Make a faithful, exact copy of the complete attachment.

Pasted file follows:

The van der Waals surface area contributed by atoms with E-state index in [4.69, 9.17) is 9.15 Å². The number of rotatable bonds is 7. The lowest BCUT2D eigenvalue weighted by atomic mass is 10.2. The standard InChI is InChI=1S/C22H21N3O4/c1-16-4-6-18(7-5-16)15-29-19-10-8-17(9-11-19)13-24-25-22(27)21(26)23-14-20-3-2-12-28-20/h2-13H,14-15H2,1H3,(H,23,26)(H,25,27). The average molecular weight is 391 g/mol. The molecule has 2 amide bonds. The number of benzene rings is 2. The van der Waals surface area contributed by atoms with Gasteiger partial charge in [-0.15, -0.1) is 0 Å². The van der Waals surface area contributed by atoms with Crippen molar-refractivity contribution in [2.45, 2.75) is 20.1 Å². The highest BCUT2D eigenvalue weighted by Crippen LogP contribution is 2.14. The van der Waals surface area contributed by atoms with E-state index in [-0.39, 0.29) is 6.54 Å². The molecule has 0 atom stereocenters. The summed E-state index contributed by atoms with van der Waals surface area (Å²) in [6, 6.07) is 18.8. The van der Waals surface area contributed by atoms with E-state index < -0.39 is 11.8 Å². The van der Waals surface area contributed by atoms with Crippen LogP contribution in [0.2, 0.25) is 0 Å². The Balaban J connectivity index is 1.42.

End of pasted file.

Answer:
The van der Waals surface area contributed by atoms with E-state index in [4.69, 9.17) is 9.15 Å². The number of rotatable bonds is 7. The lowest BCUT2D eigenvalue weighted by atomic mass is 10.2. The standard InChI is InChI=1S/C22H21N3O4/c1-16-4-6-18(7-5-16)15-29-19-10-8-17(9-11-19)13-24-25-22(27)21(26)23-14-20-3-2-12-28-20/h2-13H,14-15H2,1H3,(H,23,26)(H,25,27). The average molecular weight is 391 g/mol. The molecule has 2 amide bonds. The number of benzene rings is 2. The van der Waals surface area contributed by atoms with Gasteiger partial charge in [-0.15, -0.1) is 0 Å². The van der Waals surface area contributed by atoms with Crippen molar-refractivity contribution in [2.45, 2.75) is 20.1 Å². The highest BCUT2D eigenvalue weighted by Crippen LogP contribution is 2.14. The van der Waals surface area contributed by atoms with E-state index in [-0.39, 0.29) is 6.54 Å². The molecule has 0 atom stereocenters. The summed E-state index contributed by atoms with van der Waals surface area (Å²) in [6, 6.07) is 18.8. The van der Waals surface area contributed by atoms with E-state index < -0.39 is 11.8 Å². The van der Waals surface area contributed by atoms with Crippen LogP contribution in [0.2, 0.25) is 0 Å². The Balaban J connectivity index is 1.42.